When I was in high school, my test scores statistically did not make any sense. For some reason or another, I managed to score advanced in reading on the PSSAs (Pennsylvania’s standardized state test). That sounds like I would score highly on the SAT’s right? Nope. When I went to take the SATs, I completely bombed the reading section. Because my scores were low, my dad thought it was a good idea to sign me up for an SAT prep class for students who were trying to improve their scores. The class guaranteed that they could raise your SAT score by 300 points. I did pretty well on their writing and math exercises, but I could not do the reading. I even tried working on the reading practice tests with the instructor. He was wondering why I seemed to miss the easy questions. Did the SAT prep class help? Well, my writing and math scores improved by a long shot, but my reading score barely rose.
I wanted to accept the fact that I was never able to read for some reason. It seemed like I always had this problem. In elementary school, I always struggled with reading comprehension. I always managed to incorrectly answer questions. I managed to develop a great ear for listening in order to pick up on what the teacher said so I wouldn’t have to read.
Despite my inability to read, I always had some talent for writing, and this helped me decide to become a language arts teacher. When I got to college, I had a lot of trouble reading. None of the textbooks made any sense. I was able to make it onto the deans list every semester for my first two years because I managed to develop listening skills to make up for my inability to read. What on earth was wrong with my eyes?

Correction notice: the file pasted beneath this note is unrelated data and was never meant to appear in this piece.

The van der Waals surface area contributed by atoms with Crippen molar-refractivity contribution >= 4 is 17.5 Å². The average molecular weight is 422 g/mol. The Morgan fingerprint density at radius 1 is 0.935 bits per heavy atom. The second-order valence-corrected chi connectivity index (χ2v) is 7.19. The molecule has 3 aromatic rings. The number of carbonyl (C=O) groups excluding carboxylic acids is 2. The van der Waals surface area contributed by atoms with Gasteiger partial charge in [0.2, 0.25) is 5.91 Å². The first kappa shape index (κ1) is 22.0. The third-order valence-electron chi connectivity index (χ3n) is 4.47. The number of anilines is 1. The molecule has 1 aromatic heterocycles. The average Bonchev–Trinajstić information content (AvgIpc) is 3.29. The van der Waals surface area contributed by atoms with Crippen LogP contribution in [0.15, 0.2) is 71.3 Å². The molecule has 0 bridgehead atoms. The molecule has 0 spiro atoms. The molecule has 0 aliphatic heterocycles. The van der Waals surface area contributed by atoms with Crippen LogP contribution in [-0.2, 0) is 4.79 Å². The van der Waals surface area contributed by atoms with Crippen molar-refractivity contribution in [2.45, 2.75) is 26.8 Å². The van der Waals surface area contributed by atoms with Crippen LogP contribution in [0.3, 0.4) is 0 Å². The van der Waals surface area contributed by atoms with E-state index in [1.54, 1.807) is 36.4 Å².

Last summer, I had to take the PAPA Test in order to be allowed by the Pennsylvania Department of Education to take an education class. I was absolutely terrified because I had to take a reading test. In order to pass each test, I need a score of at least 220/300.
I took the writing and math tests first, and my scores were 276 and 282. So far I passed. Now I just had to pass the reading test, and I scored a 174. What?! How on Earth did I manage to score this lowly on the reading test and so high on all the other tests? Statistically, this made absolutely no sense. Because I struggled so much with reading, I decided to work with a tutor to figure out whatever I was doing wrong.
During our first tutoring session, I tried to read a passage and ended up answering some easy questions incorrectly. I then tried reading another passage. Then Mrs, Rittman, my tutor, took out a pair of glasses from her purse and told me to put them on. I did and tried to read the passage. “Wait! I can actually see this!” I said. It turned out I needed very weak reading glasses because I cannot process reading words. I can see the words and point out what they say, but I could never process meaning. A couple weeks, later I took the PAPA reading test and brought my score up to 267. Woah! Did I just bring my score up a little less than one hundred points? I figured out why my test scores never statistically made sense. I needed glasses.
My mom then took me to the eye doctor because she wondered if I had any other vision issues besides reading issues. After undergoing a couple eye examinations, the eye doctor placed one object after another in front of my eye. I said that it looks like I could see right through it. This did not seem to surprise the eye doctor.
It turned out I was near sighted this entire time. The reason I could never focus on reading words was that my left eye does not work with my right eye to read words. This also is why it looks like any object placed right in front of my face is transparent. I also found out that I need to take vision therapy so I went through that my last few weeks of summer. With these new glasses, I can finally say that I am able to read.
I interviewed Gannon education professor Dr. Forbes. Forbes said, “Getting glasses should help a student improve their learning. The content should be clearer to see, and that should reduce the amount of thinking used to decode the words and increase the thinking used to understand the meaning.”